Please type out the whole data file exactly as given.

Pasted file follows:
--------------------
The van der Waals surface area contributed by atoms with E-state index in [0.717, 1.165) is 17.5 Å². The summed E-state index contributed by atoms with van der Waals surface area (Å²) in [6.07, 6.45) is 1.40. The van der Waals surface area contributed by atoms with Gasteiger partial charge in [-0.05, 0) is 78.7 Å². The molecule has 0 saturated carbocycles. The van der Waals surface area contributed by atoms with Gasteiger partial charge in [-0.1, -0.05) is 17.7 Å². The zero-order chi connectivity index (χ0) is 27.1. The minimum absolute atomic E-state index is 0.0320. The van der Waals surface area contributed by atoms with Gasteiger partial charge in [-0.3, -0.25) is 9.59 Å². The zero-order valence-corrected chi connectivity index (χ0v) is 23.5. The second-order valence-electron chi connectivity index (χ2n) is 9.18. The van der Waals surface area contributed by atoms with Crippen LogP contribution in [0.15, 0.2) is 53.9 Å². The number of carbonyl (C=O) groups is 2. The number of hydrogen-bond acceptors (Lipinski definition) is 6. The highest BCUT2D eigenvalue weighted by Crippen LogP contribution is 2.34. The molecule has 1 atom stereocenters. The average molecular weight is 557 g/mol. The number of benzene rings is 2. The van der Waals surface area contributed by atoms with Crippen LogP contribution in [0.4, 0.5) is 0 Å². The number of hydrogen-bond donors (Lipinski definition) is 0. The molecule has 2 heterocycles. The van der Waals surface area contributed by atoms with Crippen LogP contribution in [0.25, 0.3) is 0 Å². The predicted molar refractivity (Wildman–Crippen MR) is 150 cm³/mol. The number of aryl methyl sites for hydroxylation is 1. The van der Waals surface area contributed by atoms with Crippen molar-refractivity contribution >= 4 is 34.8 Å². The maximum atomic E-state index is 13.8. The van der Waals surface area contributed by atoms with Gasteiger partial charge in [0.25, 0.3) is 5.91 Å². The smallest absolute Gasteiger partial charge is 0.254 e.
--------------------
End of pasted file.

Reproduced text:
The van der Waals surface area contributed by atoms with E-state index in [0.717, 1.165) is 17.5 Å². The summed E-state index contributed by atoms with van der Waals surface area (Å²) in [6.07, 6.45) is 1.40. The van der Waals surface area contributed by atoms with Gasteiger partial charge in [-0.05, 0) is 78.7 Å². The molecule has 0 saturated carbocycles. The van der Waals surface area contributed by atoms with Gasteiger partial charge in [-0.1, -0.05) is 17.7 Å². The zero-order chi connectivity index (χ0) is 27.1. The minimum absolute atomic E-state index is 0.0320. The van der Waals surface area contributed by atoms with Gasteiger partial charge in [-0.3, -0.25) is 9.59 Å². The zero-order valence-corrected chi connectivity index (χ0v) is 23.5. The second-order valence-electron chi connectivity index (χ2n) is 9.18. The van der Waals surface area contributed by atoms with Crippen LogP contribution in [0.15, 0.2) is 53.9 Å². The number of carbonyl (C=O) groups is 2. The number of hydrogen-bond acceptors (Lipinski definition) is 6. The highest BCUT2D eigenvalue weighted by Crippen LogP contribution is 2.34. The molecule has 1 atom stereocenters. The average molecular weight is 557 g/mol. The number of benzene rings is 2. The van der Waals surface area contributed by atoms with Crippen LogP contribution in [0.4, 0.5) is 0 Å². The number of hydrogen-bond donors (Lipinski definition) is 0. The molecule has 2 heterocycles. The van der Waals surface area contributed by atoms with Crippen LogP contribution in [0.25, 0.3) is 0 Å². The predicted molar refractivity (Wildman–Crippen MR) is 150 cm³/mol. The number of aryl methyl sites for hydroxylation is 1. The van der Waals surface area contributed by atoms with Crippen molar-refractivity contribution >= 4 is 34.8 Å². The maximum atomic E-state index is 13.8. The van der Waals surface area contributed by atoms with Gasteiger partial charge in [0.25, 0.3) is 5.91 Å². The smallest absolute Gasteiger partial charge is 0.254 e.